thought.photos

occasional snapshots of thought

Posts from the “Books” Category

Geographical Healing

Posted on 2nd May 2016

I recently read two books that have landscape as a theme; H is for Hawk by Helen Macdonald and The Outrun by Amy Liptrot. The books are similar in many ways; both written by women in the aftermath of emotional turmoil and both the story of recovery by distraction. Macdonald distracts herself from a deep state of grief by training a goshawk called Mabel and Liptrot distracts herself from her alcoholic cravings by immersing herself in the landscape of the Orkneys. H is for Hawk was given to me by a friend who admitted (after I’d read the book) that she failed to complete it. I have to admit that I got to a point about two thirds of the way through where I…

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Landscape & Nostalgia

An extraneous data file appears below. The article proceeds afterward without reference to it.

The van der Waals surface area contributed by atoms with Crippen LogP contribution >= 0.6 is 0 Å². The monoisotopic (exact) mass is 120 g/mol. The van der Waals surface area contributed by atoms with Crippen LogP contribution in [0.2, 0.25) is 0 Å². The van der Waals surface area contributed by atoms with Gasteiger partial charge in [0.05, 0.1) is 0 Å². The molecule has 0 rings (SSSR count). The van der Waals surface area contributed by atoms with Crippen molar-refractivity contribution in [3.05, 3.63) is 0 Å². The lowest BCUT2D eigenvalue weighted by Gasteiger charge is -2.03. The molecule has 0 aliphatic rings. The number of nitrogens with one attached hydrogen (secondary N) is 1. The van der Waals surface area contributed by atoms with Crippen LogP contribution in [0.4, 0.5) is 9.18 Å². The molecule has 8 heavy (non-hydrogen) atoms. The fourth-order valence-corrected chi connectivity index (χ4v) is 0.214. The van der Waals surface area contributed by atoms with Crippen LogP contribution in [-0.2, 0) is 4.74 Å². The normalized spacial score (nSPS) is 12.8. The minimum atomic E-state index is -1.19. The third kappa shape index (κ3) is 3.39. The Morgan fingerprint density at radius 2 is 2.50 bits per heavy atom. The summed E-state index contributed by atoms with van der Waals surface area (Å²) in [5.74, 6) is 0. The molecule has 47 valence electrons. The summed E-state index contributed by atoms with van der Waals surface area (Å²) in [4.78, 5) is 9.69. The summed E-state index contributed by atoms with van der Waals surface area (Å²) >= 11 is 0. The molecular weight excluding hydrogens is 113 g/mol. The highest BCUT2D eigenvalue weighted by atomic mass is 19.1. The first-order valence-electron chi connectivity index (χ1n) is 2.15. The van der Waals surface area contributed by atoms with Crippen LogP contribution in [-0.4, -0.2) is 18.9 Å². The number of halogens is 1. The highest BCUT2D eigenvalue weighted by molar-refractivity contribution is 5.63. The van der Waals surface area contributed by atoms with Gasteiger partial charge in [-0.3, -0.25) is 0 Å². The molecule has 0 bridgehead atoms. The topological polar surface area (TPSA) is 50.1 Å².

Posted on 3rd July 2015

Almost exactly 20 years ago, Simon Schama’s book Landscape & Memory was published. It’s not an easy read but it became a significant influence on the way I taught Landscape Architecture. Essentially, the book describes “landscape” as being a construct within the mind of the individual rather than an objective entity whose constituent parts are rock, water and vegetation. Schama believes that nature and human perception are indivisible and that “Before it can ever be a repose for the senses, landscape is the work of the mind. Its scenery is built up as much from strata of memory as from layers of rock”.

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Memoirs

Posted on 17th March 2014

Things are changing. For the last 18 years, I’ve been driving. Up the M3, around the M25 to the University of Greenwich, a round-trip of 200 miles and I did this two or three times a week. I like driving, so this never felt like a real chore and with Radio 4 to keep me company, I was never bored and I certainly felt better informed for listening to the Today programme as I drove. People would ask me why I didn’t use the train for this journey and I would tell them that it takes longer (which it does) and it costs more (which it does) and it’s less reliable (which it is). Getting the train makes no sense. Things will change. Next…

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